Another Friday is here, and we’re still waiting to hear whether the Yankees have chosen between giving Aaron Judge a Scrooge McDuck vault of money or effectively closing the Baby Bombers era with a shocking pivot elsewhere. There’s not much precedent for this anywhere, so yesterday, I took a look at some of the first notable walk-year performances and decisions that the Yankees have faced since Brian Cashman asserted more control in 2006. Here’s the last bunch, beginning with an opt-out in 2011 that we missed yesterday and leading up to the doorstep of the present.
Year: 2011 (Opt-out)
Stats: 33 G, 19-8 W-L, 237.1 IP, 3.00 ERA, 2.88 FIP, 230/61 SO/BB, 6.4 rWAR
The first of two opt-outs on this list, the odds of CC leaving the Bronx between the time he signed and the time he retired weren’t very high. But we weren’t entirely sure of that in 2011, when most considered him a lock to exercise the opt-out clause that would have put him back on the market on the heels of six straight top-five Cy Young finishes and his last elite season.
He never got there, though. Sabathia was good enough in 2011 that the Yankees didn’t even let him risk the temptation of the open market, signing him to a new deal that was, for all intents and purposes, simply an extra guaranteed option year tacked on to the same contract he had before. By the time that contract had concluded, he was in the Andy Pettitte cycle of year-by-year contracts before calling it quits.
Stats: 63 G, 4-5 W-L, 64.1 IP, 3.08 ERA, 2.68 FIP, 96/23 SO/BB, 1.2 rWAR
Given how long he’s been journeying around the league, it’s easy to forget just how dominant Robertson was at his peak. His 12.9 rWAR is the fourth-most ever for a Yankees reliever, trailing only Mariano Rivera, Goose Gossage, and Dave Righetti. He almost certainly would have gotten a hefty contract regardless of save totals on the strength of his 1.91 ERA and 12 K/9 from 2011 through 2013, but he took his payday to a new level by seamlessly moving from Mo’s understudy to his replacement, saving 39 games in 2014 while blowing just five and flirting with his second 100-strikeout season.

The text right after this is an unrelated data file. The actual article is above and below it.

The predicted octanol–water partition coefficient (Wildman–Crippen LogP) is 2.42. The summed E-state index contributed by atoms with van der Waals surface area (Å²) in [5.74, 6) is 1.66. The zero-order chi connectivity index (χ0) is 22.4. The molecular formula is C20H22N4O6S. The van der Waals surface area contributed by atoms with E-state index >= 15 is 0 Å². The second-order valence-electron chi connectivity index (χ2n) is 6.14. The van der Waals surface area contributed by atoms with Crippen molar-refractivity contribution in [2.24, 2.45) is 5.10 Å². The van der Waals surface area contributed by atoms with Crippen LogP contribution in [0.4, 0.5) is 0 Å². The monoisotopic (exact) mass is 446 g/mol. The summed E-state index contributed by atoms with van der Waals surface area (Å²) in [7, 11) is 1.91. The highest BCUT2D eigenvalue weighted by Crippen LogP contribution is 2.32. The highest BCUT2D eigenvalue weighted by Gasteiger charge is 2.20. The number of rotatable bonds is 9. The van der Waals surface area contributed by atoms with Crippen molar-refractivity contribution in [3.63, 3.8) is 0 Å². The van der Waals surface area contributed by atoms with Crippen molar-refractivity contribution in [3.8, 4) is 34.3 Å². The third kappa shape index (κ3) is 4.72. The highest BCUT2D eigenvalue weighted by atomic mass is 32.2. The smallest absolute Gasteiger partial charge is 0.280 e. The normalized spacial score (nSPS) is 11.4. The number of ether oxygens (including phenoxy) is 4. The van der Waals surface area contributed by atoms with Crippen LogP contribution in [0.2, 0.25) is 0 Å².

Though the Yankees gave him a qualifying offer (worth just over $15 million at the time), it seems as though they were always likely to move on from Robertson. They had their next monster right-handed reliever in tow in then-rookie Dellin Betances, and the versatile Andrew Miller had already been signed for a week (at $10 million less) when Robertson inked his new deal with the White Sox.
Stats: 60 G, 3-2 W-L, 57 IP, 2.20 ERA, 2.28 FIP, 85/25 SO/BB, 1.6 rWAR
Technically, this was actually the second of three contract years that Chapman underwent with the Yankees. He was brilliant for the Yankees in his initial free agent walk year, but that stint barely lasted 30 games, clipped on the front end by a domestic violence suspension and on the back end by his midseason trade to the Cubs. And of course, there wasn’t a whole lot of tension surrounding the conclusion of his contract after the 2022 season. In 2019, however, things could have gone a number of different directions.